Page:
HEY AFTERWARDS CAME to a little house, made of branches and the bark of trees; a large wild apple-tree bent over it, as if it would shower down all its blessings on the roof, where roses were blooming. The long stems twined round the gable, on which there hung a small bell.
Was it that which people had heard? Yes, everybody was unanimous on the subject, except one, who said that the bell was too small and too fine to be heard at so great a distance, and besides it was very different tones to those that could move a human heart in such a manner. It was a king's son who spoke; whereon the others said, "Such people always want to be wiser than everybody else."
They now let him go on alone; and as he went, his breast was filled more and more with the forest solitude; but he still heard the little bell with which the others were so satisfied, and now and then, when the wind blew, he could also hear the people singing who were sitting at tea where the confectioner had his tent; but the deep sound of the bell rose louder; it was almost as if an organ were accompanying it, and the tones came from the left hand, the side where the heart is placed. A rustling was heard in the bushes, and a little boy stood before the King's Son, a boy in wooden shoes, and with so short a jacket that one could see what long wrists he had. Both knew each other: the boy was that one among the children who could not come because he had to go home and return his jacket and boots to the innkeeper's son. This he had done, and was now going on in wooden shoes and in his humble dress, for the bell sounded with so deep a tone, and with such strange power, that proceed he must.
"Why, then, we can go together," said the King's Son. But the poor child that had been confirmed was quite ashamed; he looked at his wooden shoes, pulled at the short sleeves of his jacket, and said that he was afraid he could not walk so fast; besides, he thought that the bell must be looked for to the right; for that was the place where all sorts of beautiful things were to be found.
"But there we shall not meet," said the King's Son, nodding at the same time to the poor boy, who went into the darkest, thickest part of the wood, where thorns tore his humble dress, and scratched his face and hands and feet till they bled. The King's Son got some scratches too; but the sun shone on his path, and it is him that we will follow, for he was an excellent and resolute youth.
"I must and will find the bell," said he, "even if I am obliged to go to the end of the world."
The ugly apes sat upon the trees, and grinned. "Shall we thrash him?" said they. "Shall we thrash him? He is the son of a king!"
But on he went, without being disheartened, deeper and deeper into the wood, where the most wonderful flowers were growing. There stood white lilies with blood-red stamina, skyblue tulips, which shone as they waved in the winds, and apple-trees, the apples of which looked exactly like large soapbubbles: so only think how the trees must have sparkled in the sunshine! Around the nicest green meads, where the deer were playing in the grass, grew magnificent oaks and beeches; and if the bark of one of the trees was cracked, there grass and long creeping plants grew in the crevices. And there were large calm lakes there too, in which white swans were swimming, and beat the air with their wings. The King's Son often stood still and listened. He thought the bell sounded from the depths of these still lakes; but then he remarked again that the tone proceeded not from there, but farther off, from out the depths of the forest.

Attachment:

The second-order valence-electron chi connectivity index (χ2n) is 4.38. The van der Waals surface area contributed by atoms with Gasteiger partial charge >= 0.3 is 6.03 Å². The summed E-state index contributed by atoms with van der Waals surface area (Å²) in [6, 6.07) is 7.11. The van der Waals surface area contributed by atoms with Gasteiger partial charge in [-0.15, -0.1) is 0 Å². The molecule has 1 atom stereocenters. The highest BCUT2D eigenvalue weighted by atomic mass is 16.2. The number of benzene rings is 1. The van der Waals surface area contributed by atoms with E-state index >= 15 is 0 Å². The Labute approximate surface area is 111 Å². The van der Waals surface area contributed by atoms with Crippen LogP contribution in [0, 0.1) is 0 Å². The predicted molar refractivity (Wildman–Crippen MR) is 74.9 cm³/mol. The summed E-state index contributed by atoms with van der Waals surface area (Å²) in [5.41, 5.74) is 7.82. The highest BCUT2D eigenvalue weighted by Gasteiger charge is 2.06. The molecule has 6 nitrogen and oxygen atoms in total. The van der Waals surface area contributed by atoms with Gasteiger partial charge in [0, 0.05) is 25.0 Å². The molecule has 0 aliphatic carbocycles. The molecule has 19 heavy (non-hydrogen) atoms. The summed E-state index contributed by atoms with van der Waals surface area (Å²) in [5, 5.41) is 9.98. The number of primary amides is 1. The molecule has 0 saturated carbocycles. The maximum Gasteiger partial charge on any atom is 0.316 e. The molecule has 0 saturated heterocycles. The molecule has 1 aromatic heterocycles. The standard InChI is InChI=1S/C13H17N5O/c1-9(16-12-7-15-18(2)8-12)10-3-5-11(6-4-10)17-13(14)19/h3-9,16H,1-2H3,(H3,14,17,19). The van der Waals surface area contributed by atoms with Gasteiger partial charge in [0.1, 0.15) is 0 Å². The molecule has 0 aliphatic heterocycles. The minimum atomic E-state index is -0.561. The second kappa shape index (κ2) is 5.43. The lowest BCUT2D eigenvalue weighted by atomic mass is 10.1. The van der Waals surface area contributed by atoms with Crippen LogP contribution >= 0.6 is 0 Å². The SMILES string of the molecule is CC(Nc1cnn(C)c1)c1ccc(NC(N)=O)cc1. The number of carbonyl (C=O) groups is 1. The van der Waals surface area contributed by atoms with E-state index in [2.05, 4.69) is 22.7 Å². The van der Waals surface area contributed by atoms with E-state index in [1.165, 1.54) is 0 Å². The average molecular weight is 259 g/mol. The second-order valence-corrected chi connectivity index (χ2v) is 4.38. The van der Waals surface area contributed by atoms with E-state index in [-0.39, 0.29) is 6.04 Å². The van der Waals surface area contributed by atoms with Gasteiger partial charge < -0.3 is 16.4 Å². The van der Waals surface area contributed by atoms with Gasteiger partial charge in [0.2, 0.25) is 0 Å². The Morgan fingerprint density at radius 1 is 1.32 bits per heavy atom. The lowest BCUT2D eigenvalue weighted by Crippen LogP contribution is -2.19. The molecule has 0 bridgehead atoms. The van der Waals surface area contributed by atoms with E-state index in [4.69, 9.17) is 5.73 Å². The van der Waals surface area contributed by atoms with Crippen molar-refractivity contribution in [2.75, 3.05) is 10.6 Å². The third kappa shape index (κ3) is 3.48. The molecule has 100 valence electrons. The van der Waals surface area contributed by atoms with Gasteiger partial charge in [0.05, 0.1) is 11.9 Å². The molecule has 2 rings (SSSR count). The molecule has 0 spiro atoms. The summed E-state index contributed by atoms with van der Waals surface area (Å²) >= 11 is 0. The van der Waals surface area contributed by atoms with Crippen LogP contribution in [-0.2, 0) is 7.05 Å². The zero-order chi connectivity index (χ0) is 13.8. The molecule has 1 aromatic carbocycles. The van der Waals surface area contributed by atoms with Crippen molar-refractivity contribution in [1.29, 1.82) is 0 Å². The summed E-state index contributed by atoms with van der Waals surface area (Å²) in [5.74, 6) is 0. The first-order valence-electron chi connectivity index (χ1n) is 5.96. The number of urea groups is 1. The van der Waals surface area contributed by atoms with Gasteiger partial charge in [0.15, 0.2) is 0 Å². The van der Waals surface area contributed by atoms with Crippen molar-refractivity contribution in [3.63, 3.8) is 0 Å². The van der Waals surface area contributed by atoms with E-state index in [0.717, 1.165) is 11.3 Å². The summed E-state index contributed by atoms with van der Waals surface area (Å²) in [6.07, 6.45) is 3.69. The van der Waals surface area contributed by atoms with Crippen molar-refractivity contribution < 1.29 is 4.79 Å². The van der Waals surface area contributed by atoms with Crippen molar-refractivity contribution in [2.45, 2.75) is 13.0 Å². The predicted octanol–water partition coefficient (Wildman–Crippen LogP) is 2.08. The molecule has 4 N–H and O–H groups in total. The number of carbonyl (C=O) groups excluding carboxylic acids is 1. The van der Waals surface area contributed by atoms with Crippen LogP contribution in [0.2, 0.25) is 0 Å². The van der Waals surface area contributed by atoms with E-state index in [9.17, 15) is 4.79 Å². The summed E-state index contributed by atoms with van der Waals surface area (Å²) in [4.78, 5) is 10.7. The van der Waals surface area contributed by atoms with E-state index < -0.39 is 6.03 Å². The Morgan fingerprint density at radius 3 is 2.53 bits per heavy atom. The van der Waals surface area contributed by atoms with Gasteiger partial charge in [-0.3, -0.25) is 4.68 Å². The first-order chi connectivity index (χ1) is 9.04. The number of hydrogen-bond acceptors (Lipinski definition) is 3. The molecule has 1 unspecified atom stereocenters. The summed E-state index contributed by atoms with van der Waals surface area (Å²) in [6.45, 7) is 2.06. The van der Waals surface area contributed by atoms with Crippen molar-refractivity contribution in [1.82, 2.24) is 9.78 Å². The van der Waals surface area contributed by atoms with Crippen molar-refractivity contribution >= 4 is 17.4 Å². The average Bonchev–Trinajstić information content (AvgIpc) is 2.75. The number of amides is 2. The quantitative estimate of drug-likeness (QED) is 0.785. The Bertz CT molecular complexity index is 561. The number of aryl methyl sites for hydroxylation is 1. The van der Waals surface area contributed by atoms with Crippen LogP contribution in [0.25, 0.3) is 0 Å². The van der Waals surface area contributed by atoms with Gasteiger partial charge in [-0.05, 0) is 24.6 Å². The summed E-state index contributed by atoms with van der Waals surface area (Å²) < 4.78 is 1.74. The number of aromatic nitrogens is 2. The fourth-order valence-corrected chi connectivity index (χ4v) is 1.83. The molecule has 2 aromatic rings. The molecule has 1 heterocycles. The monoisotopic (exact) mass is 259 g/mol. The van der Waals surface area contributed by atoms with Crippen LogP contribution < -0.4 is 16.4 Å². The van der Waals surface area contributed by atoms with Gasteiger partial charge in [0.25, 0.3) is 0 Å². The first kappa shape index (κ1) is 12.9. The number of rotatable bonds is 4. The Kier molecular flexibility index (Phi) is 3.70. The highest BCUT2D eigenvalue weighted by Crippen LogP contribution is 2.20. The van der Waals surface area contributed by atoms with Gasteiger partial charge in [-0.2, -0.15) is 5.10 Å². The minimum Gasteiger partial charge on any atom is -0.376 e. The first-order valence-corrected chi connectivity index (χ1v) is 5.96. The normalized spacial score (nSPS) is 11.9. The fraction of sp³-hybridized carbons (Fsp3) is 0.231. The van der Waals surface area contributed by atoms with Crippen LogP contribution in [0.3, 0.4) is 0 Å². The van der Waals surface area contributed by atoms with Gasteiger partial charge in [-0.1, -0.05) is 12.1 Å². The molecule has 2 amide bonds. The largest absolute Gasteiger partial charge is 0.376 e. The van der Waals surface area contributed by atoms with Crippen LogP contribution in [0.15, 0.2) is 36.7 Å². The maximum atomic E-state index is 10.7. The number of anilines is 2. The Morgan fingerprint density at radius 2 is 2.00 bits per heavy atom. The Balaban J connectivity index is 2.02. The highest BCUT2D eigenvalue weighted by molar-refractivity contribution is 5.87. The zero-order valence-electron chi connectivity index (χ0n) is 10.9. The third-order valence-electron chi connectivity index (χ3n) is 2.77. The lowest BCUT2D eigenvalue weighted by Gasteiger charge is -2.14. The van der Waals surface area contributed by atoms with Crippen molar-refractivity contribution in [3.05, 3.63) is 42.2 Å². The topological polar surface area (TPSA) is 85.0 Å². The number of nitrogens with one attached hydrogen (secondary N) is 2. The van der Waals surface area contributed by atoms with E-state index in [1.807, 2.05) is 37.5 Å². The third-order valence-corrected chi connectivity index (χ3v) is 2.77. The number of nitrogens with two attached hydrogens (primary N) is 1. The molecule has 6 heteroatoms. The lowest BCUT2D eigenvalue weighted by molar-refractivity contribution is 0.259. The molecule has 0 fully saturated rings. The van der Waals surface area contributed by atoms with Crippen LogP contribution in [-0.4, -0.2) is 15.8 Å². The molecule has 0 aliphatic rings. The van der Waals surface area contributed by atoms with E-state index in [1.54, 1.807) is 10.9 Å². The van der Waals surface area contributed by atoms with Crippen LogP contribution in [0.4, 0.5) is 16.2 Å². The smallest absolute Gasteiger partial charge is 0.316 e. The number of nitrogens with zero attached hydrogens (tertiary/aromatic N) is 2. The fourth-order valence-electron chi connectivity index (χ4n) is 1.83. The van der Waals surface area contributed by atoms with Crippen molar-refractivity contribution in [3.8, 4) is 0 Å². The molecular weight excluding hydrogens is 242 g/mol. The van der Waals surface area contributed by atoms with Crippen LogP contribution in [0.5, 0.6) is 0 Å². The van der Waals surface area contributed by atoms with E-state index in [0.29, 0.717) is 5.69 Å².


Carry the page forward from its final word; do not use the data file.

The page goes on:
The sun now set: the atmosphere glowed like fire. It was still in the woods, so very still; and he fell on his knees, sung his evening hymn, and said: "I cannot find what I seek; the sun is going down, and night is coming--the dark, dark night. Yet perhaps I may be able once more to see the round red sun before he entirely disappears. I will climb up yonder rock."
And he seized hold of the creeping-plants, and the roots of trees--climbed up the moist stones where the water-snakes were writhing and the toads were croaking--and he gained the summit before the sun had quite gone down. How magnificent was the sight from this height! The sea--the great, the glorious sea, that dashed its long waves against the coast--was stretched out before him. And yonder, where sea and sky meet, stood the sun, like a large shining altar, all melted together in the most glowing colors. And the wood and the sea sang a song of rejoicing, and his heart sang with the rest: all nature was a vast holy church, in which the trees and the buoyant clouds were the pillars, flowers and grass the velvet carpeting, and heaven itself the large cupola. The red colors above faded away as the sun vanished, but a million stars were lighted, a million lamps shone; and the King's Son spread out his arms towards heaven, and wood, and sea; when at the same moment, coming by a path to the right, appeared, in his wooden shoes and jacket, the poor boy who had been confirmed with him. He had followed his own path, and had reached the spot just as soon as the son of the king had done. They ran towards each other, and stood together hand in hand in the vast church of nature and of poetry, while over them sounded the invisible holy bell: blessed spirits floated around them, and lifted up their voices in a rejoicing hallelujah!